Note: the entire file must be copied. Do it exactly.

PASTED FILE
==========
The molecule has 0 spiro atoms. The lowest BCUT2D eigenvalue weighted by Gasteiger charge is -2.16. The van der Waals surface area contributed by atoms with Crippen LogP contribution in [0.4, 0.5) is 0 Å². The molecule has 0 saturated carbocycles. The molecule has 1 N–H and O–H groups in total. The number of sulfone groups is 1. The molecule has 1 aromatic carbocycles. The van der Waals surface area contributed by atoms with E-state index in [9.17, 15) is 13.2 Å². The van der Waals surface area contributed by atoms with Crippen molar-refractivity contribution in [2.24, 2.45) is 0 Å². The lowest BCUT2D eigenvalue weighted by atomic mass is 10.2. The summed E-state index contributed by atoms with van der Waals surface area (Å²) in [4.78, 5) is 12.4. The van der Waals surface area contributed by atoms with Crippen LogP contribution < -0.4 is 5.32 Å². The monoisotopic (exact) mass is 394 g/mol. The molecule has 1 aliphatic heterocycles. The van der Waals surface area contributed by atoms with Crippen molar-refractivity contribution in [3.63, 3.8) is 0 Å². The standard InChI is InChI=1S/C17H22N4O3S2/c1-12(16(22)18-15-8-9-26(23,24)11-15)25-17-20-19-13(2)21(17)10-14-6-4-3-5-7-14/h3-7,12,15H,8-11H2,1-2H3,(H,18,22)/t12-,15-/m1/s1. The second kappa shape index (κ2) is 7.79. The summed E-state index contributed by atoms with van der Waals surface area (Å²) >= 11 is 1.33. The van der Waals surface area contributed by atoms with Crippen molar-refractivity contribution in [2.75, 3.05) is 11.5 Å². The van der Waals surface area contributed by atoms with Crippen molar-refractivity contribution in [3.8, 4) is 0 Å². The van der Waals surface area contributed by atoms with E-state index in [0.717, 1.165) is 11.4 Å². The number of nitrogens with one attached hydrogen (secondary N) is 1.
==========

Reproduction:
The molecule has 0 spiro atoms. The lowest BCUT2D eigenvalue weighted by Gasteiger charge is -2.16. The van der Waals surface area contributed by atoms with Crippen LogP contribution in [0.4, 0.5) is 0 Å². The molecule has 0 saturated carbocycles. The molecule has 1 N–H and O–H groups in total. The number of sulfone groups is 1. The molecule has 1 aromatic carbocycles. The van der Waals surface area contributed by atoms with E-state index in [9.17, 15) is 13.2 Å². The van der Waals surface area contributed by atoms with Crippen molar-refractivity contribution in [2.24, 2.45) is 0 Å². The lowest BCUT2D eigenvalue weighted by atomic mass is 10.2. The summed E-state index contributed by atoms with van der Waals surface area (Å²) in [4.78, 5) is 12.4. The van der Waals surface area contributed by atoms with Crippen LogP contribution < -0.4 is 5.32 Å². The monoisotopic (exact) mass is 394 g/mol. The molecule has 1 aliphatic heterocycles. The van der Waals surface area contributed by atoms with Crippen molar-refractivity contribution in [3.63, 3.8) is 0 Å². The standard InChI is InChI=1S/C17H22N4O3S2/c1-12(16(22)18-15-8-9-26(23,24)11-15)25-17-20-19-13(2)21(17)10-14-6-4-3-5-7-14/h3-7,12,15H,8-11H2,1-2H3,(H,18,22)/t12-,15-/m1/s1. The second kappa shape index (κ2) is 7.79. The summed E-state index contributed by atoms with van der Waals surface area (Å²) >= 11 is 1.33. The van der Waals surface area contributed by atoms with Crippen molar-refractivity contribution in [2.75, 3.05) is 11.5 Å². The van der Waals surface area contributed by atoms with Crippen molar-refractivity contribution in [3.8, 4) is 0 Å². The van der Waals surface area contributed by atoms with E-state index in [0.717, 1.165) is 11.4 Å². The number of nitrogens with one attached hydrogen (secondary N) is 1.